Last week was the week of love, or so western culture indicates, and society including good old social media, repeatedly reminds us.

Don’t get me wrong, I have got nothing against Valentine’s Day, and it is always good to be reminded to appreciate those we love, romantically or otherwise. It can however be a difficult time for people, in a relationship or not. Once again, we are in a position whereby it is easy to compare the perceived best parts of another’s lives, to the worst of our own; and boy, how quick can our thoughts go from, ‘look at what they have in their lives’ to, ‘there must be something wrong with me’.

The love and kindness we give and receive, whether with a partner, parent, child, friend or acquaintance, is without a doubt of great importance. However, the difficult truth is that these relationships cannot be guaranteed to be constant. Some of them will end and some may become more distant, either geographically or emotionally, during particular stages of life.

The person we spend all of our time with, and the person we will be with until the day we die, is of course ourselves; and who do we tend to find it most difficult to be loving and kind towards? Yep, you’ve got it! Ourselves!

The irony is that it is in those moments we need to be kind to ourselves the most, we typically find it most difficult to give ourselves the love, care and patience we need. When we are feeling in any way vulnerable, mentally or physically, we tend to actually become harder on, criticise ourselves, and in all honesty become really blooming mean towards ourselves. We are a complicated bunch, us human beings.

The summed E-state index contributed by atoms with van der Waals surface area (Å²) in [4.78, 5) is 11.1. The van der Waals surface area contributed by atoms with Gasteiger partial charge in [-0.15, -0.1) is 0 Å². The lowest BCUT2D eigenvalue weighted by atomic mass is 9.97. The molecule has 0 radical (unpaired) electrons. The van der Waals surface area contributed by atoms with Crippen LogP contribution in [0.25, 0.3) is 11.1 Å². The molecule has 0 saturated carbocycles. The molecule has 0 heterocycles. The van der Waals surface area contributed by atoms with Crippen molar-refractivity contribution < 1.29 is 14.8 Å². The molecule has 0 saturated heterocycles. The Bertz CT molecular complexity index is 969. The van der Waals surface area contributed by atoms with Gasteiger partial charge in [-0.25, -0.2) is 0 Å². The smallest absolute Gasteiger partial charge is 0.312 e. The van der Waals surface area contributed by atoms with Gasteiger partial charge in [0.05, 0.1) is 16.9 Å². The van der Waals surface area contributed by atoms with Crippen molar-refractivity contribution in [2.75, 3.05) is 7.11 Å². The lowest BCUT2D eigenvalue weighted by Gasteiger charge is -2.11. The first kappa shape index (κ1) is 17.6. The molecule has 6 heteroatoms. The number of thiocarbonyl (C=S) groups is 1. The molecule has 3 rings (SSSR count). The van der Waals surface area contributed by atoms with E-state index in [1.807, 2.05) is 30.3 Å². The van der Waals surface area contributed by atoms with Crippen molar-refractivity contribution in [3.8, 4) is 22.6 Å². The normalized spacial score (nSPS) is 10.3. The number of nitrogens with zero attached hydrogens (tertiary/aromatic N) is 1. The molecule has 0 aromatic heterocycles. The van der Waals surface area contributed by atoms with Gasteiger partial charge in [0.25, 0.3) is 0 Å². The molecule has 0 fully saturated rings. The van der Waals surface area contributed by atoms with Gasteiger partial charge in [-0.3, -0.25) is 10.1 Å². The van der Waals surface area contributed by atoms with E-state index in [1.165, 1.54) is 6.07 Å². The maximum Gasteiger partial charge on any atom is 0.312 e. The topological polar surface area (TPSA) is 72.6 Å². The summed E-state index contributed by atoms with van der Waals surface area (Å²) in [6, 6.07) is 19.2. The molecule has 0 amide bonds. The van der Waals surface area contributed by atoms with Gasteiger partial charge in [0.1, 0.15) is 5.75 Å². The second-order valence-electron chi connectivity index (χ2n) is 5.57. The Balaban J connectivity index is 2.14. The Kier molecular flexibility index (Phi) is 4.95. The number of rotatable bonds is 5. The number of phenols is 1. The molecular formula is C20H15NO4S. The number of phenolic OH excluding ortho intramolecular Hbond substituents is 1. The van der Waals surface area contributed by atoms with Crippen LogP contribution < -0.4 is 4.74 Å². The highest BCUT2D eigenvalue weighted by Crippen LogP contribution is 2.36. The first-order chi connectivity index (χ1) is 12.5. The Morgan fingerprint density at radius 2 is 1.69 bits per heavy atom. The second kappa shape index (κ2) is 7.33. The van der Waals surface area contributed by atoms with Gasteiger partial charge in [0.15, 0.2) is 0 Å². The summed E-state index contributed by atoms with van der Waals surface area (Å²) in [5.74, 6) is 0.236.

This difficulty of loving ourselves and being self compassionate is the most common theme I have observed throughout my work as a Clinical Psychologist, and in life in general. I am sure if you think of yourself, your loved ones, or indeed society as a whole, you have observed a similar pattern.

Personally, I have actually found that being a Clinical Psychologist has often resulted in me berating myself more. Even though I know how important self compassion is, I frequently find myself thinking:

I have all this knowledge and I am able to help others, therefore I should somehow be able to ‘fix’ my chronic pain condition, and continuously be in a zen state of mind.

Completely illogical I know! The fact of the matter is none of us are immune to the trials and tribulations of life, and the rollercoaster of emotions that go with them.

We spend all day every day, of this tumultuous, beautiful yet incredibly challenging journey, communicating to ourselves with our inner dialogue. We have countless opportunities to be patient, loving and kind towards ourselves, yet most of us repeatedly say things to ourselves that we would never say to another human being.

As we near the end of yet another week, with its inevitable ups and downs, perhaps it is time to acknowledge how important it is that we become kinder, more loving and compassionate towards ourselves.

Why not give yourself a gift this week and try out this brief exercise on learning to love yourself.

An exercise on learning to love yourself

The first step in making any change in our lives, is to acknowledge how things really are.  Take a moment to think about some of the things you say to yourself when criticising and being hard on yourself. This particular voice inside your head is often referred to as your Inner Critic. Write your thoughts down if you can.

When you have finished doing this, take time to think of some of the things you could say to yourself which would be kinder and more loving. What kind of things could you say to yourself instead? Again, try writing them down.